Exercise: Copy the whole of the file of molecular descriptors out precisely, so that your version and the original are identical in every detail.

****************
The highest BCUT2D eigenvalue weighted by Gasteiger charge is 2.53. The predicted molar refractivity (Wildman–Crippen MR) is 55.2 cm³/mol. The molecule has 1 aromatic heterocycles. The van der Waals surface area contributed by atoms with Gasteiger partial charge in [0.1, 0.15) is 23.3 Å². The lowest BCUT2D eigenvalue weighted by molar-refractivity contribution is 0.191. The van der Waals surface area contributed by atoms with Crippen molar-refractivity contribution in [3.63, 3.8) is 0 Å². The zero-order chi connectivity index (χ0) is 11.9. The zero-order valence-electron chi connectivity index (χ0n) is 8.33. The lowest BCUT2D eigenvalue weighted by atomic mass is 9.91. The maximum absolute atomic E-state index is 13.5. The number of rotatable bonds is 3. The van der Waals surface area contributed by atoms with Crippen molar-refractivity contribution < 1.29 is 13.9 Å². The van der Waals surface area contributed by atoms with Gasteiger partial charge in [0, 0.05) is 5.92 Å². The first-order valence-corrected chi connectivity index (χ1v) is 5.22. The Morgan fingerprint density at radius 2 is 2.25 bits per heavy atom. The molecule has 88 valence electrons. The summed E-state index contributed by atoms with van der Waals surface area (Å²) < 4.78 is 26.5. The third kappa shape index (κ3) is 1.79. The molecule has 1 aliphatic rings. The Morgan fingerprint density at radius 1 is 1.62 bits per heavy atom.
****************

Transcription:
The highest BCUT2D eigenvalue weighted by Gasteiger charge is 2.53. The predicted molar refractivity (Wildman–Crippen MR) is 55.2 cm³/mol. The molecule has 1 aromatic heterocycles. The van der Waals surface area contributed by atoms with Gasteiger partial charge in [0.1, 0.15) is 23.3 Å². The lowest BCUT2D eigenvalue weighted by molar-refractivity contribution is 0.191. The van der Waals surface area contributed by atoms with Crippen molar-refractivity contribution in [3.63, 3.8) is 0 Å². The zero-order chi connectivity index (χ0) is 11.9. The zero-order valence-electron chi connectivity index (χ0n) is 8.33. The lowest BCUT2D eigenvalue weighted by atomic mass is 9.91. The maximum absolute atomic E-state index is 13.5. The number of rotatable bonds is 3. The van der Waals surface area contributed by atoms with Crippen molar-refractivity contribution < 1.29 is 13.9 Å². The van der Waals surface area contributed by atoms with Gasteiger partial charge in [0, 0.05) is 5.92 Å². The first-order valence-corrected chi connectivity index (χ1v) is 5.22. The Morgan fingerprint density at radius 2 is 2.25 bits per heavy atom. The molecule has 88 valence electrons. The summed E-state index contributed by atoms with van der Waals surface area (Å²) < 4.78 is 26.5. The third kappa shape index (κ3) is 1.79. The molecule has 1 aliphatic rings. The Morgan fingerprint density at radius 1 is 1.62 bits per heavy atom.